Trying to check my answer for this question:
Let $f,g$ be continous real functions in closed interval $[a,b]$, such that $\forall x\in [a,b], f(x)>g(x)$. Then $\sup f([a,b])>\sup g([a,b])$.
It seems obviously true - unless someone would come up with a surprising counter-example I have yet to seen.
This is my proof: Since $f,g$ are both continous in $[a,b]$, according to the extreme value theorem, $\exists c\in[a,b], f(c)=\max f([a,b])=\sup f([a,b])$ , and also $\exists d\in[a,b], g(d)=\max g([a,b])=\sup g([a,b])$.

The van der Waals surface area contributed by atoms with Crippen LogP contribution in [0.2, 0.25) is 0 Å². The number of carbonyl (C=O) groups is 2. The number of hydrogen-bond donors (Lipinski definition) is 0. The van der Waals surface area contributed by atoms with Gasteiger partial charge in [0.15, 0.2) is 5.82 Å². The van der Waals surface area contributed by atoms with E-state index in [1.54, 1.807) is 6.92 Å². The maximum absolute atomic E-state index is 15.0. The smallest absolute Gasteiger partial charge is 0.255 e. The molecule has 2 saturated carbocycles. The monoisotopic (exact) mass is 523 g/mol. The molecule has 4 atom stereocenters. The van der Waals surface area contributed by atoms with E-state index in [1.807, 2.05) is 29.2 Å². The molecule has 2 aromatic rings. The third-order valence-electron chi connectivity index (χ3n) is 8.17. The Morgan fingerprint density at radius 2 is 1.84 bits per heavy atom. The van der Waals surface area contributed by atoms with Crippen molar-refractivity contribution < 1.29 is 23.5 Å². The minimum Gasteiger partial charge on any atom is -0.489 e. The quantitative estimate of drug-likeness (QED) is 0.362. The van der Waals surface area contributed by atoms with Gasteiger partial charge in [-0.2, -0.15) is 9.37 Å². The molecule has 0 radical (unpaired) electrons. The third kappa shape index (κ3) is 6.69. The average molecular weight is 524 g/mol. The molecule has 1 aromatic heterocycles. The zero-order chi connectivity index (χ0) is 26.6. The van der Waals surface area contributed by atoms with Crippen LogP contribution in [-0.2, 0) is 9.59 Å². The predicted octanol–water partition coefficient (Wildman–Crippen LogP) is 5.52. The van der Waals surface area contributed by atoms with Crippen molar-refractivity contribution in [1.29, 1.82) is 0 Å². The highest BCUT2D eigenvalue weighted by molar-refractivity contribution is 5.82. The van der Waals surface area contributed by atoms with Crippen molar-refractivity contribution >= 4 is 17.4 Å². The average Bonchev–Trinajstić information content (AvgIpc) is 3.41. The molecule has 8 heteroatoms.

So, ultimatelly: $f(c)\geq f(d)>g(d)$ and it's setlled. Right?
I could also use the defenition of the supremum with $\forall \epsilon>0 \exists x\in[a,b]$ such that $ f(x)>\sup f([a,b])-\epsilon$ after showing its existence with the EVT, but it all goes down to that same inequality.
am I right?